Many people consider Edgar Degas' pastels from the 1890s to be some of the most impressive, experimental and expressive of his entire career. Executed during the latter half of that decade, Femme se coiffant features one of the themes that Degas clearly revelled in exploring during that period: the woman à sa toilette. In some of his pictures of this subject, he would show girls being helped by other figures to comb their hair or dry their body, whereas others focus on the introspective, self-absorbed act of the lone woman; a number of these now hang in museums throughout the world including the Musée d'Orsay in Paris and the Hermitage in St. Petersburg.
In Femme se coiffant, Degas has largely depicted the woman of the title through a vigorous application of charcoal with which he has delineated her form and lent a sense of deep shadow to her face, her arms, her sleeves and her side. Running like a river of colour against the grey and black of the charcoal and the sheet, which is largely left in reserve, is the bold streak of rich reddish-brown pastel, depicting the model's hair.
The theme of la toilette was one that had recurred in Degas' works, first as an innocent theme of female bonding and subsequently with overtones of the brothel, adding a layer of sensuality to the motif; this was perhaps most evident in the lithographs on the subject that Degas created around 1891, at the very beginning of the decade. The idea of seeing these informal, private moments of preparation lends a strong atmosphere of intimisme to Degas' images, echoing that of the Nabis--who were active in Paris during the same period--as well as the searing vision of his admirer, Henri de Toulouse-Lautrec. In Femme se coiffant, Degas appears to be giving the viewer a privileged glimpse of an almost secret moment. Like the dancers whom he liked to portray off-stage in the frozen seconds of preparation before they plunged into action, Femme se coiffant shows a behind-the-scenes view that reveals the art that underpinned the art: in the ballet, the warming up, the practice and the final adjustments of costume are preludes to a faultless, graceful show. Similarly here, it is the process of beautification itself that acts as prelude to the more formal images of women of the belle époque, to which we are accustomed.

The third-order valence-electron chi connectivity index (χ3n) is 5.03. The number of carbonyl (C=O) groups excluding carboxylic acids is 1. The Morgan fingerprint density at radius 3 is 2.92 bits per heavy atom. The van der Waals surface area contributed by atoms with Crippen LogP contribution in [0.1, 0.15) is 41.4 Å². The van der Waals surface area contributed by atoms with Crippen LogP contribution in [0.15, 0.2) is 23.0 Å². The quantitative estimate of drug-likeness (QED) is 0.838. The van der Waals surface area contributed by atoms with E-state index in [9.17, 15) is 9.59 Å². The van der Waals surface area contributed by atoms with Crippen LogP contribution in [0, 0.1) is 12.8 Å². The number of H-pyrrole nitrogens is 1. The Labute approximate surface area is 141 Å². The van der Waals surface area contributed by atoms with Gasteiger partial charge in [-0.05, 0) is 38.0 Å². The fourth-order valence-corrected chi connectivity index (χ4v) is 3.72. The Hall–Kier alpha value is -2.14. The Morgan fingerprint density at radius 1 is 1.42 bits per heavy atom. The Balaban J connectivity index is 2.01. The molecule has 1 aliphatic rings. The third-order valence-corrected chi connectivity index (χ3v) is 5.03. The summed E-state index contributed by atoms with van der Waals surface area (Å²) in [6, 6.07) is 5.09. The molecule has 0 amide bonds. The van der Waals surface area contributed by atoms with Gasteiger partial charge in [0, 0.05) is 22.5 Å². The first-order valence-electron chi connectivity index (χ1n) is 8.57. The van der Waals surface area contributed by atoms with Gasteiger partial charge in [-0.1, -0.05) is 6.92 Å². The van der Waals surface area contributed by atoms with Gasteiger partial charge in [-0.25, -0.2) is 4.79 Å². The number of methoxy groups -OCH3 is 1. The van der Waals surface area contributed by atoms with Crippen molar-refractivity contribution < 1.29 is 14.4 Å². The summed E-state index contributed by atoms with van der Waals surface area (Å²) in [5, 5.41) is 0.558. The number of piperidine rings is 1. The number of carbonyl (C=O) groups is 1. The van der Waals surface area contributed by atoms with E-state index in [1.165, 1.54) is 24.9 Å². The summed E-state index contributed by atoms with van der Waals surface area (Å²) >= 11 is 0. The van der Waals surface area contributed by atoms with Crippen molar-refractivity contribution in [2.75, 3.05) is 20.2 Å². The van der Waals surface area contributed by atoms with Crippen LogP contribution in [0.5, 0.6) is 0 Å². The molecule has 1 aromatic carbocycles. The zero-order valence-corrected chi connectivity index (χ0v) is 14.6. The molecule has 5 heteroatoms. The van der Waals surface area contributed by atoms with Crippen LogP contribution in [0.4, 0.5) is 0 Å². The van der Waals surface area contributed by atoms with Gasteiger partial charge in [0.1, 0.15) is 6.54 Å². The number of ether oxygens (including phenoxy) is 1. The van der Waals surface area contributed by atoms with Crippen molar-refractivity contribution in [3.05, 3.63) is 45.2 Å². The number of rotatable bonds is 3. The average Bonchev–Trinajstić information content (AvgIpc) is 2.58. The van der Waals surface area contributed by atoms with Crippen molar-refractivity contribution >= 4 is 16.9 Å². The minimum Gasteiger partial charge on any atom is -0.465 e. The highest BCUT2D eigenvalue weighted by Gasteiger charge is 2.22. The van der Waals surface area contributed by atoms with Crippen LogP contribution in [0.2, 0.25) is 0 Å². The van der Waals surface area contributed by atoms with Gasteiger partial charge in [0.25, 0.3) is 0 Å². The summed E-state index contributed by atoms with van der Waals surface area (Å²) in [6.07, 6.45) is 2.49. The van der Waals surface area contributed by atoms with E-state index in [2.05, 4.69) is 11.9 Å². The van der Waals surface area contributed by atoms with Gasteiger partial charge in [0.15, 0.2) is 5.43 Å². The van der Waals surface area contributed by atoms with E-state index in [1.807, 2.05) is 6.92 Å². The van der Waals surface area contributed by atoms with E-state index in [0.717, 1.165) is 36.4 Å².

As with Degas' pictures on the theme of ballerinas, many of his subjects were in fact models, who were asked to sustain single poses for a long time in order to give Degas the chance to lend them - conversely - a sense of movement, here implied in the motion of combing hair. Degas put a great deal of study and observation into his works, also working from memory and from the imagination, in order to create the impression of naturalism. As he explained, 'Drawing is not what one sees but what one can make others see' (quoted in R. Kendall, ed., Degas by Himself: Drawings, Prints, Paintings, Writings, London, 1987, p. 319).